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A CurtainUp London Review
Drawing The Line
The remarkable true story of the play is the task given by Prime Minister Clement Atlee (John Mackay) to Cyril Radcliffe (Tom Beard) that he would be able to draw the boundary with no prior knowledge of India in such a short length of time, the British having already announced their departure date. In fact we are told the nearest Radcliffe had been to India was Venice. It is also true that after the border was announced millions of people fled from their homes to go to the country which better matched their religion and the theatre programme tells us that the estimates as to how many died varied from 300,000 to a million.
The task of course is an impossible one as logical lines go through railway lines leaving one rail in India and the other in Pakistan. So intermixed are the people there is no sensible solution.
The later heads of state, Jawaharlal Nehru (Silas Carson) and Muhammad Ali Jinnah (Paul Bazeley), are seen trying to influence Radcliffe's map and Radcliffe is portrayed as suffering from a prolonged case of Delhi Belly while trying to reach a fair decision. Lord Mountbatten (Andrew Havill) is Viceroy of India and his rich wife Edwina (Lucy Black) identifies with the Indian cause and in the play is having an affair with Nehru.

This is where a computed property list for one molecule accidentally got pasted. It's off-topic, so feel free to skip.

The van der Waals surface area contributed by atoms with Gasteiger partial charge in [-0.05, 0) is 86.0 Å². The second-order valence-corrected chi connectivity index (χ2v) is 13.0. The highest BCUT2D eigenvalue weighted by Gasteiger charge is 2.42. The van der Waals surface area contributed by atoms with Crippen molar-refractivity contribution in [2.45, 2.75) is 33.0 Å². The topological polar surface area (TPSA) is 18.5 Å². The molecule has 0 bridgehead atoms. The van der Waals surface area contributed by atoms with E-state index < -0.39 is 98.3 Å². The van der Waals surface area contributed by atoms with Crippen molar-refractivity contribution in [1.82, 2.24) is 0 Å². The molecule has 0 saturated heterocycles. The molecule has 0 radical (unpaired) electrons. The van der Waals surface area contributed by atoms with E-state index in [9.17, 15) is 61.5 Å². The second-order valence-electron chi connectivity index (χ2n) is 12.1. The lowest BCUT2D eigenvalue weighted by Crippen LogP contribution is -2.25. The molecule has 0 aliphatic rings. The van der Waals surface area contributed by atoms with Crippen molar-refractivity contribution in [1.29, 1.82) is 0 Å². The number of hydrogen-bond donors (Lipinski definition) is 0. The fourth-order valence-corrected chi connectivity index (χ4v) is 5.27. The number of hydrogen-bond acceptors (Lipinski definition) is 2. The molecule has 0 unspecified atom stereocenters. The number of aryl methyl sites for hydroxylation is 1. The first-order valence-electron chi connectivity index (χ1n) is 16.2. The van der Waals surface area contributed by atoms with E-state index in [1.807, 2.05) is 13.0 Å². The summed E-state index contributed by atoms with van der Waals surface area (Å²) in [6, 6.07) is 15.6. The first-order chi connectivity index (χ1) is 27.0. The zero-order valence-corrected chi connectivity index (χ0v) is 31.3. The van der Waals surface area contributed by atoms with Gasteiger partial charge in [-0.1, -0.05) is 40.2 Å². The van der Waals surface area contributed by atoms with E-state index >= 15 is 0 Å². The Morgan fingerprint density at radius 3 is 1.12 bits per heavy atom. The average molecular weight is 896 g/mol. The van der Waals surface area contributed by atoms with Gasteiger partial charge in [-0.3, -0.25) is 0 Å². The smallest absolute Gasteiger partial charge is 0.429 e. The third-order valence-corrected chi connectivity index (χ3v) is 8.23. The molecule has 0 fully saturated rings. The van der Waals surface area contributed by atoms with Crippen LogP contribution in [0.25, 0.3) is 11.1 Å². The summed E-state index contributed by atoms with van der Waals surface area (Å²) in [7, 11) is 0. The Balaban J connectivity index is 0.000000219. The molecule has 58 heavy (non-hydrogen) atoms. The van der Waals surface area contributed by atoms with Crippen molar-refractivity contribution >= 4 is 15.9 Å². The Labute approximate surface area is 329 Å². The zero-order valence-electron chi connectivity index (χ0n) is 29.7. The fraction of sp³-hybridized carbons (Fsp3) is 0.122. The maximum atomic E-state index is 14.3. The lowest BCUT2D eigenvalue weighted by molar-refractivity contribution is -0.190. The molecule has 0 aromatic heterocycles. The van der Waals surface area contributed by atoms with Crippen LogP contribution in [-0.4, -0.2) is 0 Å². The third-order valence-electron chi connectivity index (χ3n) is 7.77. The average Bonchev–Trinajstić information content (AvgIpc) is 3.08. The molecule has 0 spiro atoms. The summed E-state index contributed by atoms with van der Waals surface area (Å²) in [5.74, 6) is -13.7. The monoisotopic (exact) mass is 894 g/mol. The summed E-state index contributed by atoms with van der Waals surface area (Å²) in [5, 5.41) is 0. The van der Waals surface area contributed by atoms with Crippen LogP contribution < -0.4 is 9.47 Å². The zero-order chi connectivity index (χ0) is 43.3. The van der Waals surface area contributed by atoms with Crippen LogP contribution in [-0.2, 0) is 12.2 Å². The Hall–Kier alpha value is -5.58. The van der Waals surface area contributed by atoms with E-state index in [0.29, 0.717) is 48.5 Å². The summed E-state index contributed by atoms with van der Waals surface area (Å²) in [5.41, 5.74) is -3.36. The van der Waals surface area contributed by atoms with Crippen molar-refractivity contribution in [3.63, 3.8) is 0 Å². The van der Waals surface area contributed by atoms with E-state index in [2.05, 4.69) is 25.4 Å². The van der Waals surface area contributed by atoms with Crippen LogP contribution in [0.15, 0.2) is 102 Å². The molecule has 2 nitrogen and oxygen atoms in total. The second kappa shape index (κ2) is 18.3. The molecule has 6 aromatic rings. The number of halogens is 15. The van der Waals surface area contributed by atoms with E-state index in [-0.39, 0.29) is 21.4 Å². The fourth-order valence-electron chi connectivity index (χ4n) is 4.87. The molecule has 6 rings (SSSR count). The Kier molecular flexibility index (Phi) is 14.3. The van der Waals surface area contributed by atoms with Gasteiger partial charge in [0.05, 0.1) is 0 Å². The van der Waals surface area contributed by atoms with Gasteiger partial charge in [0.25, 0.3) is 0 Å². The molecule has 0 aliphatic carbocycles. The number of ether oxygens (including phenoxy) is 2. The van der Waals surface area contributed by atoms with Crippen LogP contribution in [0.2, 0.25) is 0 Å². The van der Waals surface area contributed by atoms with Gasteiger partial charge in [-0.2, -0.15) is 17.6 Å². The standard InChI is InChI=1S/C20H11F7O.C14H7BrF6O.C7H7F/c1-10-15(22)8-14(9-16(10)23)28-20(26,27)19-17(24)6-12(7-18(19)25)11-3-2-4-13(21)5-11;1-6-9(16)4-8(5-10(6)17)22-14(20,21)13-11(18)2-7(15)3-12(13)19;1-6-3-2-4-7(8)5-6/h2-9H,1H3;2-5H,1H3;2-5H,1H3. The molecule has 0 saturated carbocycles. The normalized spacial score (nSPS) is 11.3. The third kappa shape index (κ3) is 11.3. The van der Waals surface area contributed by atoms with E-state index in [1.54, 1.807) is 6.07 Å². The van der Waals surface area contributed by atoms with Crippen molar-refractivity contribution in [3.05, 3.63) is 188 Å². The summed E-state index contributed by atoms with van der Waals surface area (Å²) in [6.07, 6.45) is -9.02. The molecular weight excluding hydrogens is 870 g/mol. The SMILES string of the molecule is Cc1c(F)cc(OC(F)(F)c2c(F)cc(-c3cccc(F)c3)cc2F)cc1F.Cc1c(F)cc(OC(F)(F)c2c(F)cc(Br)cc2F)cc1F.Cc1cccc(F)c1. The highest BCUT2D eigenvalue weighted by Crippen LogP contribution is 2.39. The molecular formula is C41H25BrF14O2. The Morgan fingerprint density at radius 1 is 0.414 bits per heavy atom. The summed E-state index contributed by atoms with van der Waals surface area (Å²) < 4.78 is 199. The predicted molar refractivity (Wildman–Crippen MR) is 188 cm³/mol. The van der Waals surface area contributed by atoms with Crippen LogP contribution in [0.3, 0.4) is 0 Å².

No play on India would be complete without the wizened figure in dhoti of Gandhi (Tanveer Ghani) but the scene in Gandhi's house (complete with his lone possession, a spinning wheel to spin khadi, the cloth which freed Indians from colonial cloth) doesn't ring true. It sounds like a scene from one of those historical dramas for Schools Education where instead of a natural conversation, political ideas are represented and debated. Gandhi completely distanced himself from the partition of India.
The sets by Tim Hatley have detailed plaster work and Rick Fisher's subtle lighting and the sounds of India create the atmosphere in India as the British Raj makes its departure. I loved the appearance of the blue God Krishna (Peter Singh) as Cyril Radcliffe reads the Bhagavad Gita for inspiration. East and West Pakistan only last until 1971 when Bangladesh breaks away from Pakistan.
In the final scene behind a screen the border is seen breaking into flames.
Retold by Tina Packer of Shakespeare & Co.
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